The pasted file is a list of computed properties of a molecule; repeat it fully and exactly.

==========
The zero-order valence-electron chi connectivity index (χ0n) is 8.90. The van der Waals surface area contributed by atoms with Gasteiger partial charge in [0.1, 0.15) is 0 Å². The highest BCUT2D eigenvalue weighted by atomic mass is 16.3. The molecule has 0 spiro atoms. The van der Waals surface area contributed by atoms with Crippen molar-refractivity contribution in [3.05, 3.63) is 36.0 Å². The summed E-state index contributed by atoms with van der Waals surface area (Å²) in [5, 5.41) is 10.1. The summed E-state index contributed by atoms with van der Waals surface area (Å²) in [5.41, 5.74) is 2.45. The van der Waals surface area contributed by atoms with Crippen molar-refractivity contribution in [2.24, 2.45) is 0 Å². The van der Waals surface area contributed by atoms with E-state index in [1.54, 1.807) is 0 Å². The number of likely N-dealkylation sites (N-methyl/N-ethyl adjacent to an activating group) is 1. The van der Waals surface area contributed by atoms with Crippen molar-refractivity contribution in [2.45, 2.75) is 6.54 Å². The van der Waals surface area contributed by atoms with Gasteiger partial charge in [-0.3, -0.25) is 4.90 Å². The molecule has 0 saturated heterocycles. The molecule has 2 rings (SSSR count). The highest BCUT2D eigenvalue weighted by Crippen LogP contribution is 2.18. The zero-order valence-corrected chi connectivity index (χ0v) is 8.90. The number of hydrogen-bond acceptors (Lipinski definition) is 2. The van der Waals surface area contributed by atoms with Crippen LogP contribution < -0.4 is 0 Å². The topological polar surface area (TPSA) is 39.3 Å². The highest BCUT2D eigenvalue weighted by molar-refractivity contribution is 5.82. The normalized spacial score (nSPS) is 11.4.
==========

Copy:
The zero-order valence-electron chi connectivity index (χ0n) is 8.90. The van der Waals surface area contributed by atoms with Gasteiger partial charge in [0.1, 0.15) is 0 Å². The highest BCUT2D eigenvalue weighted by atomic mass is 16.3. The molecule has 0 spiro atoms. The van der Waals surface area contributed by atoms with Crippen molar-refractivity contribution in [3.05, 3.63) is 36.0 Å². The summed E-state index contributed by atoms with van der Waals surface area (Å²) in [5, 5.41) is 10.1. The summed E-state index contributed by atoms with van der Waals surface area (Å²) in [5.41, 5.74) is 2.45. The van der Waals surface area contributed by atoms with Crippen molar-refractivity contribution in [2.24, 2.45) is 0 Å². The van der Waals surface area contributed by atoms with E-state index in [1.54, 1.807) is 0 Å². The number of likely N-dealkylation sites (N-methyl/N-ethyl adjacent to an activating group) is 1. The van der Waals surface area contributed by atoms with Crippen molar-refractivity contribution in [2.45, 2.75) is 6.54 Å². The van der Waals surface area contributed by atoms with Gasteiger partial charge in [-0.3, -0.25) is 4.90 Å². The molecule has 0 saturated heterocycles. The molecule has 2 rings (SSSR count). The highest BCUT2D eigenvalue weighted by Crippen LogP contribution is 2.18. The zero-order valence-corrected chi connectivity index (χ0v) is 8.90. The number of hydrogen-bond acceptors (Lipinski definition) is 2. The van der Waals surface area contributed by atoms with Crippen LogP contribution < -0.4 is 0 Å². The topological polar surface area (TPSA) is 39.3 Å². The highest BCUT2D eigenvalue weighted by molar-refractivity contribution is 5.82. The normalized spacial score (nSPS) is 11.4.